Jeff Green and Production: A Guide to Consistency


An in-depth statistical analysis on Jeff Green's game and his future with the Boston Celtics.

Does Jeff Green become a more efficient offensive player when he plays more minutes? This question has been on my mind all season. Fans of the Boston Celtics have called for Green to receive more time because of some terrific performances and game winning shots in the month of March.

I have always gotten the impression that Jeff Green becomes more proficient when he plays more minutes. He appears to be more comfortable getting over 34 or 35 minutes per game. From what I can tell, his style of play doesn't change much. Green's simply playing more often, taking more shots, which in turn makes him a more efficient basketball player. My aim is to try to figure out if a higher amount of minutes truly does lead to a more productive Jeff Green.

After sorting through the statistics, it's clear that Jeff Green's production increases when he gets more time on the floor. Statistics from the 2008 season and on were used for this analysis. His minutes per game were broken down into six categories for this analysis: 36-plus, 33 to 40, 33 to 36, 28 to 32, 26 to 32 and 20 to 32. These ranges were selected to show the potential disparity between points per game and minutes played.


Naturally, the more minutes you play, the more you'll score, which is why his points per minute were calculated. This statistic is being used to see if playing more minutes leads to a higher output of points per minute while a player is on the floor. After making the calculations, the theory that Jeff Green clearly scores more capably when he gets more time on the floor is supported.


According to the graph above, Jeff Green becomes a much more effective player when playing at least 25 minutes per game. The numbers on the table above might not appear to have much of a difference but look at it this way: If Jeff Green played 37 minutes per game and scored at a rate of .452 points per minute, he would average 16.72 points per game. At .38 points per minute it would put him at only 14.43 points per game.


This could be related to his field goal attempts per minute, which is .32 when below 33 minutes per game and is .38 when over 33 minutes per game. Once again, those numbers may not seem significantly different, but consider this: If Jeff Green were to average 37 minutes per game, like he did with the Oklahoma City Thunder, and took .38 shots per minute, he would average 14.06 field goal attempts per game. But what if Green took .32 shots per minute in the same amount of time? Only 11.84. A difference of 2.22 shots per game in a 37-minute period would at least give him another basket or two per game, and potentially another shot at the free throw line.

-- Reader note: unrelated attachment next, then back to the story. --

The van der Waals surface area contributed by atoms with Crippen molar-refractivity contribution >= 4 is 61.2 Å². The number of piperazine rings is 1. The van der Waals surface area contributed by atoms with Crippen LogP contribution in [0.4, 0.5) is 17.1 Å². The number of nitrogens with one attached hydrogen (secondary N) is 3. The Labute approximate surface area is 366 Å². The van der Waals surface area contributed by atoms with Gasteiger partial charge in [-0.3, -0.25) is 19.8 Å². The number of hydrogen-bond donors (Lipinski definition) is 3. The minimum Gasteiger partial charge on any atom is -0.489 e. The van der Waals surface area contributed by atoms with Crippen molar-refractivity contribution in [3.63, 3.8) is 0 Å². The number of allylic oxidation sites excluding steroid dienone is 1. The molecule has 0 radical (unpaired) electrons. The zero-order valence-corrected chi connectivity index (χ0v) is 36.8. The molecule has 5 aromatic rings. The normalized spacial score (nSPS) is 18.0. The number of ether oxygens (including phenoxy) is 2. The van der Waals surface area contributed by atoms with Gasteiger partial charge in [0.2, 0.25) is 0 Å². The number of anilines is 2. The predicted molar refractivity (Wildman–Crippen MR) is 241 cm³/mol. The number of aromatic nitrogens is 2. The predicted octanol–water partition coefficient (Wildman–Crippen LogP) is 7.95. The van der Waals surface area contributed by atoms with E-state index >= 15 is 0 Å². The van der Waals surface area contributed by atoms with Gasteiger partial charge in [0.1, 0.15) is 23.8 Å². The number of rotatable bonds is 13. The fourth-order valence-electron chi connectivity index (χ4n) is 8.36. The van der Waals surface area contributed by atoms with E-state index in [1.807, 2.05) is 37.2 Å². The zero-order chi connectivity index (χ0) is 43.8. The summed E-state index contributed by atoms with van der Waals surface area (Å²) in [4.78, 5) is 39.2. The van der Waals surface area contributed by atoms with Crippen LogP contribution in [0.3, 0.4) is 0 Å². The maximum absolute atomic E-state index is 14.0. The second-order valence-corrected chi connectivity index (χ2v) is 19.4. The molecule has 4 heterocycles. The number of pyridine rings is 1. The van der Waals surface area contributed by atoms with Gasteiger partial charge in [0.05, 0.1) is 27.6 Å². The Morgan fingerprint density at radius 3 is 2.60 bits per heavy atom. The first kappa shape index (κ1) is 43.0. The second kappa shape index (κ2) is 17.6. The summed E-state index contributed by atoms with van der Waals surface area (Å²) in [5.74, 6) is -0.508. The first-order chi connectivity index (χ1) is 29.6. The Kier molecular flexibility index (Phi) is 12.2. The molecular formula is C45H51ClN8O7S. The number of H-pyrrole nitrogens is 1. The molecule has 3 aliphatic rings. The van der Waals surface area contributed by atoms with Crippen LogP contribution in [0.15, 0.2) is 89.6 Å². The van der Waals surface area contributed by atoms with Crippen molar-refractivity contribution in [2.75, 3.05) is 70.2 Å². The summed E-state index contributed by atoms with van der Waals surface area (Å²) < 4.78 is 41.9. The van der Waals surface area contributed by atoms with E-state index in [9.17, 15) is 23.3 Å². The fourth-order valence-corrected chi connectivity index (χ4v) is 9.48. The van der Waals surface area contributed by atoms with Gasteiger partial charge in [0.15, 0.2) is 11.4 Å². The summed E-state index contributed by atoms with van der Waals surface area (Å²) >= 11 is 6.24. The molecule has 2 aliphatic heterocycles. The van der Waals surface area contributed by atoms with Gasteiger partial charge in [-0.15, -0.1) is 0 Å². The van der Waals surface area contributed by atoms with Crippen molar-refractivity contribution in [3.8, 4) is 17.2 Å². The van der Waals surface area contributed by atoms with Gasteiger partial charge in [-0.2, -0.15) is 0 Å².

From what I can gather, at around 25 minutes per game Green begins to find his consistent rhythm in terms of points per minute. His points per minute stay relatively consistent which leads me to believe he just a flat out inefficient player when he plays for below 25 minutes in a game, like the Boston Celtics have done so far in his time with the team.


Green just doesn't develop the rhythm without getting a lot of minutes and likely doesn't take as many shots for that reason. Once he ramps it up even further with the big minutes, he is able to get more attempts per minute and that results in the higher production of points per minute. Jeff clearly needs to put up shots to get a rhythm going. This increases his potential of getting to the free throw line as well.

Because of my findings so far, and considering his extremely productive month of March, I decided to look more closely at his month-by-month production this season. As we have already found out, when his minutes are down, his points per minute are down. This is more evidence that Jeff Green needs is a healthy dose of minutes in order to produce at a higher level.


As you can see from the chart, there is likely a strong correlation between his points per minute and his total minutes per game. The more minutes he gets, the more often he scores; it's as simple as that. In March, Jeff Green had .51 points per minute despite taking only slightly more field goal attempts per game. Green isn't being much more aggressive, he's just able to put the ball in the net more effectively. He has a flow going on and needs minutes to sustain it.

This season, of course, Jeff Green heroically returned from his heart surgery, so was his lack of production early in the year because of that? Maybe. But in nine career games playing between 15 and 25 minutes with the Thunder, Jeff Green averaged 8.4 points with .415 points per minute. Those statistics aren't any different than what he had with the Celtics this year, playing a similar amount of minutes.

What does all this mean? I think it says that the Boston Celtics need to get Jeff Green playing more often in order for him to develop consistency. With Rajon Rondo out, this team will need scoring going forward. Paul Pierce and Kevin Garnett aren't going to be doing it every night, so it's important that Green is able to get going. The Oklahoma City Thunder played him at 37 minutes per game after his rookie season and I think from here on out he should get similar time.

This might mean a little bit less of a role for other players, but those players don't necessarily need the minutes that Green needs to get the maximum production you can get. The statistics show that he is a much better player when he is playing a lot of minutes. There is no denying Jeff Green's talent and he has flashed it throughout his career. If the month of March has been any indicator of what's to come---I look forward to the future for Jeff Green.

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